Gregory Holk, Geological Sciences, published a paper with Hugh Taylor titled "Evidence for Contrasting Hydrothermal Regimes Involving Magmatic and Meteoric-Hydrothermal Waters at the Valhalla Metamorphic Core Complex, British Columbia" in the September-October issue of the journal Economic Geology. He presented papers at the national meeting of the Geological Society of America held in Denver titled "Stable Isotope Evidence Groundwater Mixing During Artificial Recharge at the San Gabriel Valley Aquifer, Southern California" with former graduate student Ekaterina Kiseleva, and co-authored a paper with graduate student Denitsa Toneva titled "Infiltration of Meteoric-Hydrothermal Fluids into the Lower Plate of a Shallow Detachment Fault at the Southern White Pine Range, East-Central Nevada."
Camille Holmgren, Geography, gave a panel presentation to the Association of Pacific Coast Geographers meeting in October in a special session titled "Doing It All: Experiences of Female Junior Faculty in Physical/Environmental Geography." She also organized and chaired special sessions on "Climate Change: Past, Present, and Future." She was lead and presenting author (with J.L. Betencourt and K.A. Rylander) of a presentation titled "A Long-Term Vegetation History of Joshua Tree National Park from Fossil Rodent Middens," at the International Union for Quaternary Research, Cairns, Australia in August.
Jack W. Hou, Economics, gave a seminar at the University of Nevada, Las Vegas, on “Inter-provincial Migration in China: The Effects of Investment, Migrant Networks” on Nov. 9.
Christine L. Jocoy, Geography, was the lead author (with Vincent Del Casino) of a paper titled "The Politics of Homeless Mobility in Long Beach, CA," at the Association of Pacific Coast Geographers meeting in Long Beach in October. Additionally, she served as the organizer of the special panel session, "Careers in Community College Geography," the organizer and chair of the "Politics of Mobility I" session and the organizer of the "Politics of Mobility II" session.
Joanne Tortorici Luna, Educational Psychology, Administration and Counseling, saw her story, "Arlington West: The Things We Carry," published in the book, Cost of Freedom: The Anthology of Peace and Activism (2007, Howling Dog Press). Her story was originally published in the Santa Monica Mirror's 2004 Veterans Day issue. The newly published book has cover comments by Noam Chomsky, Ramsey Clark, Ralph Nader and Harry Belafonte.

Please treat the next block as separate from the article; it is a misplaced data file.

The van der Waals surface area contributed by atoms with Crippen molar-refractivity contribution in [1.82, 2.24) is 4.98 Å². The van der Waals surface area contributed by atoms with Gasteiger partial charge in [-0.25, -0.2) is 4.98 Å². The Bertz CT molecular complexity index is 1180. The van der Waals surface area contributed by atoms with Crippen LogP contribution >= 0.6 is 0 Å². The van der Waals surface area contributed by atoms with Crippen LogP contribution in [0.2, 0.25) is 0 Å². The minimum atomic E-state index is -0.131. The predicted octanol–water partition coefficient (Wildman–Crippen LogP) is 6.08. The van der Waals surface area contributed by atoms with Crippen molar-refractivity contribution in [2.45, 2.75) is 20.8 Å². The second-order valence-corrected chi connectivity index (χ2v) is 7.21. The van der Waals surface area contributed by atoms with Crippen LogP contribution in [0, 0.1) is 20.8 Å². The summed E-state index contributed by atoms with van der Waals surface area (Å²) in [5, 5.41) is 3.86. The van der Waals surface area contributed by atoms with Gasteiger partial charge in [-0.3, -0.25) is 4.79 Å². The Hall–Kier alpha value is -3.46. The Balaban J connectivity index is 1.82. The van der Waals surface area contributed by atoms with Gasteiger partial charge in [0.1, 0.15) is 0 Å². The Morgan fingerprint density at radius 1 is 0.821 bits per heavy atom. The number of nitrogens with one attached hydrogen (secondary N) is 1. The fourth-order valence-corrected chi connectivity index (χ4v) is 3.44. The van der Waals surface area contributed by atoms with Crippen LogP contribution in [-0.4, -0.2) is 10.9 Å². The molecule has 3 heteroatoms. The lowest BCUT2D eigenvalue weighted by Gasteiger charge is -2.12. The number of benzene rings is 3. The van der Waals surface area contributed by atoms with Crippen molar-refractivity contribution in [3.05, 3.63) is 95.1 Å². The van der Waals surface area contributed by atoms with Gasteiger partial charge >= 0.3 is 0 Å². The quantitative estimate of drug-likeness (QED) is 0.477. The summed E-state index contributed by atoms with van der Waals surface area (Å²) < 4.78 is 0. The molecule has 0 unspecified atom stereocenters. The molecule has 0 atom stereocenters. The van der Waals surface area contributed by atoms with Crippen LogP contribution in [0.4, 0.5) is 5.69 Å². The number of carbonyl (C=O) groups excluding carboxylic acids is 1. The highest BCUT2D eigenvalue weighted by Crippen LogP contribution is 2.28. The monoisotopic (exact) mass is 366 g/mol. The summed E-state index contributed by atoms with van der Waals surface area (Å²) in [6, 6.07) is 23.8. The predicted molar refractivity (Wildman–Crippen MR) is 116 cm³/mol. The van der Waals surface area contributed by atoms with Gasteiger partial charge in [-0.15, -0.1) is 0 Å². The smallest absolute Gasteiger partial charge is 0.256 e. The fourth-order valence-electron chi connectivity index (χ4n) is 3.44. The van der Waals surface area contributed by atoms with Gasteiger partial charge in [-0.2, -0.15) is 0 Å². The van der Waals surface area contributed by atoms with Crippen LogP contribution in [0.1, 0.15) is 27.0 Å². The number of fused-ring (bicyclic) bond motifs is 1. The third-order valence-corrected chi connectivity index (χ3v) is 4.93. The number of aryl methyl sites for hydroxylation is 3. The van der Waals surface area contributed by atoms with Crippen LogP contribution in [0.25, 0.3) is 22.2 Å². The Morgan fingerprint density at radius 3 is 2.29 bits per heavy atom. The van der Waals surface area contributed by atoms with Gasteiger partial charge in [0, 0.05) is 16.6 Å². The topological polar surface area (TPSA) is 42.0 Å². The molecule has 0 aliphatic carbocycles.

Ingrid M. Martin, Marketing, published her research "What Motivates Individuals to Protect Themselves from Risks? The Case of Wildland Fires" in the journal Risk Analysis, Vol. 27(4), 887-98. The article was co-authored with Holly Bender and Carol Raish (U.S. Forest Service Research).
Wade Martin, Economics, organized a special session at the Human Dimensions of Wildland Fire conference in Ft. Collins, Colorado, October 23-25. The session focused on the findings from a book he co-edited Wildfire Risk: Human Dimensions and Management Implications published by Resources for the Future Press, 2007. He also presented his paper "Valuing the Health Effects of a Prescribed Fire" at the same conference.
Christine M. Rodrigue, Geography, presented "Mars in the Geography Classroom" to the Association of Pacific Coast Geographers conference in Long Beach in October. She was also second and co-presenting author (with Eugenie Rovai of CSU Chico) of a presentation titled "Disaster by Management: International Drug Cartels and the North State National Forest lands," given to the National Social Science Association, Cabo San Lucas, in October.